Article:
Prenatal period Perinatal period
Perinatal defines the period occurring "around the time of birth", specifically from 22 completed weeks (154 days) of gestation (the time when birth weight is normally 500 g) to seven completed days after birth.  Legal regulations in different countries include gestation age beginning from 16 – 22 weeks (5 months) before birth.
Postnatal period Duration
The expected date of delivery (EDD) is 40 weeks counting from the last menstrual period (LMP) and birth usually occurs between 37 and 42 weeks, The actual pregnancy duration is typically 38 weeks after conception. Though pregnancy begins at conception, it is more convenient to date from the first day of a woman’s last menstrual period, or from the date of conception if known.
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the increased survival to the extent it has led some to question the ethics and morality of resuscitating at the edge of viability.
temperature sustained for over two weeks after ovulation, Chadwick’s sign (darkening of the cervix, vagina, and vulva), Goodell’s sign (softening of the vaginal portion of the cervix), Hegar’s sign (softening of the uterus isthmus), and pigmentation of linea alba Linea nigra, (darkening of the skin in a midline of the abdomen, caused by hyperpigmentation resulting from hormonal changes, usually appearing around the middle of pregnancy). Pregnancy detection can be accomplished using one or more of various pregnancy tests which detect hormones generated by the newly-formed placenta. Clinical blood and urine tests can detect pregnancy soon after implantation, which is as early as 6-8 days after fertilization. Blood pregnancy tests are more accurate than urine tests. Home pregnancy tests are personal urine tests, which normally cannot detect a pregnancy until at least 12–15 days after fertilization. Both clinical and home tests can only detect the state of pregnancy, and cannot detect the age of the embryo. In the post-implantation phase, the blastocyst secretes a hormone named human chorionic gonadotropin which in turn, stimulates the corpus luteum in the woman’s ovary to continue producing progesterone. This acts to maintain the lining of the uterus so that the embryo will continue to be nourished. The glands in the lining of the uterus will swell in response to the blastocyst, and capillaries will be stimulated to grow in that region. This allows the blastocyst to receive vital nutrients from the woman. Despite all the signs, some women may not realize they are pregnant until they are quite far along in their pregnancy, in some cases not even until they begin labour. This can be caused by many factors, including irregular periods (quite common in teenagers), certain medications (not related to conceiving children), and obese women who disregard their weight gain. Others may be in denial of their situation. An early sonograph can determine the age of the pregnancy fairly accurately. In practice, doctors typically express the age of a pregnancy (i.e. an "age" for an embryo) in terms of "menstrual date" based on the first day of a woman’s last menstrual period, as the woman reports it. Unless a woman’s recent sexual activity has been limited, or she has been charting her cycles, or the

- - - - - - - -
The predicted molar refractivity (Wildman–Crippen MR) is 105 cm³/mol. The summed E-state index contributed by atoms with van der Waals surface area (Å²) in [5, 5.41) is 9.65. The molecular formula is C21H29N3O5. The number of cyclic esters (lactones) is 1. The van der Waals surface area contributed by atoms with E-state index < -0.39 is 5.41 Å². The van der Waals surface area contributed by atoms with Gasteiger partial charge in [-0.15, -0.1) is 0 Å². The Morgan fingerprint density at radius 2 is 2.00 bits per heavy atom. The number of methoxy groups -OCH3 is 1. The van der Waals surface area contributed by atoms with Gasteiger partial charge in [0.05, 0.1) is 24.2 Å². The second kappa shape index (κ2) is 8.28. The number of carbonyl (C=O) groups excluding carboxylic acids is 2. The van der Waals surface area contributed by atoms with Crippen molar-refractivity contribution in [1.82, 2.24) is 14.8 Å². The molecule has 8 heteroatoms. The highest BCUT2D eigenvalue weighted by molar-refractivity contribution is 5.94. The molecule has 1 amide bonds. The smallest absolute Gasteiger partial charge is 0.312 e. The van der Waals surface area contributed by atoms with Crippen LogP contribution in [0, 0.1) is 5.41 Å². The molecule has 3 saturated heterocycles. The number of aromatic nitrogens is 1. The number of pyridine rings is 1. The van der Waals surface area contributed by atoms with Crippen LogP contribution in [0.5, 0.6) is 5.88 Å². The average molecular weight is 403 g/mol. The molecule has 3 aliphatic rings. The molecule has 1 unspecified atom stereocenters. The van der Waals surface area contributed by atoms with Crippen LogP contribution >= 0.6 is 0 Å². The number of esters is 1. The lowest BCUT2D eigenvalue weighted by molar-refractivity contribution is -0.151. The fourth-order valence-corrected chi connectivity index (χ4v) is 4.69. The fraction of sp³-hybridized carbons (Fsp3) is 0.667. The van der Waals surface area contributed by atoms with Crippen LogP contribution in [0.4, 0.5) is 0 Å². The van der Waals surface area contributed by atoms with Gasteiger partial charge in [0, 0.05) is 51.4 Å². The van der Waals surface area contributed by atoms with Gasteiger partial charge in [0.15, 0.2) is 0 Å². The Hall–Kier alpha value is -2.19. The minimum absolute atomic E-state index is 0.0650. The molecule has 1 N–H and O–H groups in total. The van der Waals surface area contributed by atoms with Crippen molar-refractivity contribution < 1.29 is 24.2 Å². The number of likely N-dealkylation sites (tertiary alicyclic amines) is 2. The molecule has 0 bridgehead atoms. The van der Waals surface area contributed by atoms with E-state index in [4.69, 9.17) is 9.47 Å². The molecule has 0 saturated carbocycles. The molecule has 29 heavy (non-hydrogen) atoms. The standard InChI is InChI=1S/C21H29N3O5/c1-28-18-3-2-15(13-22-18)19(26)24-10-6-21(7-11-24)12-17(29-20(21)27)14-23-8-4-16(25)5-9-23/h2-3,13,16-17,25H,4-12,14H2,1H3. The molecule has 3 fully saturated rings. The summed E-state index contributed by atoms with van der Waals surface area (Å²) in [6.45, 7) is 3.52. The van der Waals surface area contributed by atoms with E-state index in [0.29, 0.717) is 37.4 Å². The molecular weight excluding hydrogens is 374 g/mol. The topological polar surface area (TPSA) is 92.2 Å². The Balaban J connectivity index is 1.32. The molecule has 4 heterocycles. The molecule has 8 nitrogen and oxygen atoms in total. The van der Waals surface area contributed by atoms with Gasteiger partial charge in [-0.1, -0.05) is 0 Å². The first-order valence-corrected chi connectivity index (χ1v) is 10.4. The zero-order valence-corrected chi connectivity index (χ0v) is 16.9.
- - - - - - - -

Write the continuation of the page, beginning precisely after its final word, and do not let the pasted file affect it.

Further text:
Childbirth is the process whereby an infant is born. It is considered by many to be the beginning of a person’s life, and age is defined relative to this event in most cultures. A woman is considered to be in labour when she begins experiencing regular uterine contractions, accompanied by changes of her cervix — primarily effacement and dilation. While childbirth is widely experienced as painful, some women do report painless labours, while others find that concentrating on the birth helps to quicken labour and lessen the sensations. Most births are successful vaginal births, but sometimes complications arise and a woman may undergo a cesarean section. During the time immediately after birth, both the mother and the baby are hormonally cued to bond, the mother through the release of oxytocin, a hormone also released during breastfeeding.
The beginning of pregnancy may be detected in a number of different ways, either by a pregnant woman without medical testing, or by using medical tests with or without the assistance of a medical professional. Most pregnant women experience a number of symptoms, which can signify pregnancy. The symptoms can include nausea and vomiting, excessive tiredness and fatigue, craving for certain foods not normally considered a favorite and frequent urination particularly during night. A number of early medical signs are associated with pregnancy. These signs typically appear, if at all, within the first few weeks after conception. Although not all of these signs are universally present, nor are all of them diagnostic by themselves, taken together they make a presumptive diagnosis of pregnancy. These signs include the presence of human chorionic gonadotropin (hCG) in the blood and urine, missed menstrual period, implantation bleeding that occurs at implantation of the embryo in the uterus during the third or fourth week after last menstrual period, increased basal body